- Luke Awtry
- Pho Hong's No. 15 with tofu
About a year ago, Seven Days launched Good To-Go Vermont, an online directory of takeout restaurant options. It's a pandemic-era platform designed to highlight and facilitate takeout dining.
But some places, including pizzerias and Chinese restaurants, have been good to-go forever. Who can possibly count the number of Friday nights at home with a pepperoni pizza and a six-pack, or an order of egg rolls and sweet-and-sour chicken with a fistful of fortune cookies? (I'll never forget the strip of paper I pulled from a fortune cookie one night, whose message in fading blue print read, "The position you desire will soon be yours." That's something you want to find out at home.)
For our family — and many others in and around Burlington — one restaurant in particular has been good to-go for a dozen years: Pho Hong, a Vietnamese restaurant in the Old North End.
Located in a converted bus station on North Winooski Avenue, Pho Hong opened in 2008. Founded and owned by husband-and-wife team Dao Le and Lan Hong, Pho Hong made an early mark on a neighborhood that's since become home to an enclave of eateries: Butch + Babe's, Knead Bakery, Pizzeria Ida, Taco Gordo and Little Morocco Café.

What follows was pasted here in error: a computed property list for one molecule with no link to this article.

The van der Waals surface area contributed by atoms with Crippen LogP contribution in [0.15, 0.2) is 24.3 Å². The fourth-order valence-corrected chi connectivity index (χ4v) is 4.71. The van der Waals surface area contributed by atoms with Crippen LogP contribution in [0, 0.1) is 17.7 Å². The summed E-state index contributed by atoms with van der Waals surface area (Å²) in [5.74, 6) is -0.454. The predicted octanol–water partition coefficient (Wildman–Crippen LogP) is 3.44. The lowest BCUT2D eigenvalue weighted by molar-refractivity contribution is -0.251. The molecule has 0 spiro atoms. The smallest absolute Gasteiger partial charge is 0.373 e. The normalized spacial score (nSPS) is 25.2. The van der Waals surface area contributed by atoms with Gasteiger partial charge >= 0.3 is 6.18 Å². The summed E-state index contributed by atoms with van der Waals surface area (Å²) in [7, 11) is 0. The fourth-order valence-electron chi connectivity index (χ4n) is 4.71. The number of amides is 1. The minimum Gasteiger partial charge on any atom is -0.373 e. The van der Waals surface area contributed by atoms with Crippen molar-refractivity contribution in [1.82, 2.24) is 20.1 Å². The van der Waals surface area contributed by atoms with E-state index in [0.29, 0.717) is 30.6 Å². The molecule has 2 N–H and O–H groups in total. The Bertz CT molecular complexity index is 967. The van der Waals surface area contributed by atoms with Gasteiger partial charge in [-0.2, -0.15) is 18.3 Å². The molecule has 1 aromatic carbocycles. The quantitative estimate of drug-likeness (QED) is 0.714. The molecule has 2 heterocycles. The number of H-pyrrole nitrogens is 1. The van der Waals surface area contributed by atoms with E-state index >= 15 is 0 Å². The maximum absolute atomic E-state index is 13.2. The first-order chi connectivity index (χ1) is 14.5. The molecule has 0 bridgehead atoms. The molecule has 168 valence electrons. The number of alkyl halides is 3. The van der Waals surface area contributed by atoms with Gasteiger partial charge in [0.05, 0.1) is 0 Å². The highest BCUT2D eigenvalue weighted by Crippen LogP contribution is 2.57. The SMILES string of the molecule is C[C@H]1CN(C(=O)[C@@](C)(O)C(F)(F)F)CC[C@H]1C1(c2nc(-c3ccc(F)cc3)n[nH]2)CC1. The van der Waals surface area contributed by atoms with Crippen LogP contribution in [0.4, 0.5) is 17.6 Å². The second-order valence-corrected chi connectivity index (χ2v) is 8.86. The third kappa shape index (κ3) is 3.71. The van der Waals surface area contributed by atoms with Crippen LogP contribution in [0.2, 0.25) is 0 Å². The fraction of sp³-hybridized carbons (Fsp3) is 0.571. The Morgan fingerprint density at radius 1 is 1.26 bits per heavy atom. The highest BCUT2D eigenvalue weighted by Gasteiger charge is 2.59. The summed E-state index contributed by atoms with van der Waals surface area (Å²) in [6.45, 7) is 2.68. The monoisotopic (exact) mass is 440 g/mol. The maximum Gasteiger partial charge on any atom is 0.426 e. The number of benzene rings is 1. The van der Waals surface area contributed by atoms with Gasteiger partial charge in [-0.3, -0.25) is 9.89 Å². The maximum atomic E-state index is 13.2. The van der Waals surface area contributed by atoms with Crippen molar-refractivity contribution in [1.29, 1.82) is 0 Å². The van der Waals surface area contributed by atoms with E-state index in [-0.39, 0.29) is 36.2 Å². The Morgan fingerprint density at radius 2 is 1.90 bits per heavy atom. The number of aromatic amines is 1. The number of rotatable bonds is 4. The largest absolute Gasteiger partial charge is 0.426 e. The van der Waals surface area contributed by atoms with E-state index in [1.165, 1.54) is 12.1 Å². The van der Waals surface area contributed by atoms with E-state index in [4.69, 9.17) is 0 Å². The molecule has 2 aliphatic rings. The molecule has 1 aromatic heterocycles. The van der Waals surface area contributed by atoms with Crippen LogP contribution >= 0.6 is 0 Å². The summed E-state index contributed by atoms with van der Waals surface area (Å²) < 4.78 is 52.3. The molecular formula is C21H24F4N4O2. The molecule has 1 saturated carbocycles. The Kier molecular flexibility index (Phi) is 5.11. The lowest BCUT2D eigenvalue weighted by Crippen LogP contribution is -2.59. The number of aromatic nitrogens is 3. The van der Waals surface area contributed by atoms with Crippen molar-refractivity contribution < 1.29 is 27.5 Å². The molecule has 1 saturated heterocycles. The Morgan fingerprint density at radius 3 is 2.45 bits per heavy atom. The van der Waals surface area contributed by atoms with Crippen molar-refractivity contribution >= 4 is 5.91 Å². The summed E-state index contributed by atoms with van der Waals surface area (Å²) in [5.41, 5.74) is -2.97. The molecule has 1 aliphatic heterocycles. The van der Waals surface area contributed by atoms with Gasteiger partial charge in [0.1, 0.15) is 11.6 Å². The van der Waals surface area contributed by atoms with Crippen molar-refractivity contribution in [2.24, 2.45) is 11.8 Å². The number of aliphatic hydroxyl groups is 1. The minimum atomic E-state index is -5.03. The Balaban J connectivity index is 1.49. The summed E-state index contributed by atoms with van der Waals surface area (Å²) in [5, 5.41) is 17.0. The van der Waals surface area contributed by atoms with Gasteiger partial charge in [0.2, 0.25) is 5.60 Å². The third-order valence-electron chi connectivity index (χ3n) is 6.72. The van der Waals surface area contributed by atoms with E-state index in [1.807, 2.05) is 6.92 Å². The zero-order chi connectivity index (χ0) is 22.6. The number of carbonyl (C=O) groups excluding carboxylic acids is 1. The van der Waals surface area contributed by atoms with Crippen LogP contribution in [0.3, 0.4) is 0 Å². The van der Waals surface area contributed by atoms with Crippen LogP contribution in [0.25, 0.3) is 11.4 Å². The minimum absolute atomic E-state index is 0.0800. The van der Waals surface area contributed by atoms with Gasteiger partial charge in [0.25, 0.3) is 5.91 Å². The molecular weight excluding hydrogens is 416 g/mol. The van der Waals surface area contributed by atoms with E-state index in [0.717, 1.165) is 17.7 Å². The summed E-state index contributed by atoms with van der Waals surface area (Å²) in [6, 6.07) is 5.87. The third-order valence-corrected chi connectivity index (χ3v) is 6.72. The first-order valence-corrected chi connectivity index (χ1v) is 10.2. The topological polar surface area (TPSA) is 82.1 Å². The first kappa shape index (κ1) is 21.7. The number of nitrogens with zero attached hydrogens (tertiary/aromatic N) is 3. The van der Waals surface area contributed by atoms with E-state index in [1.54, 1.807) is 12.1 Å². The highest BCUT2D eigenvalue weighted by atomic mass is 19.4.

Pho Hong is an order-by-number kind of place. Regulars, including myself, can get in a Pho Hong rut — meaning repeatedly ordering a meal you want to eat again and again. For us, that's No. 10, No. 15 with tofu, No. 21, No. 26, and the numberless mango salad, or goi xoai, that tops the appetizer menu.
"Sometimes people mix up the menu," said Jade Le, daughter of the owners. "We have to make whatever they order: 21 and 20 added together and divided by two."
Everything is made to order in a small kitchen that's visible through a window in the dining room. On a busy night, six people work in the kitchen. Le's role is to be "everywhere."
When I pick up an order, or on the occasions we have eaten in the Pho Hong dining room (closed during the pandemic), I love to peek into the kitchen to glimpse the high-wire stir-fry action.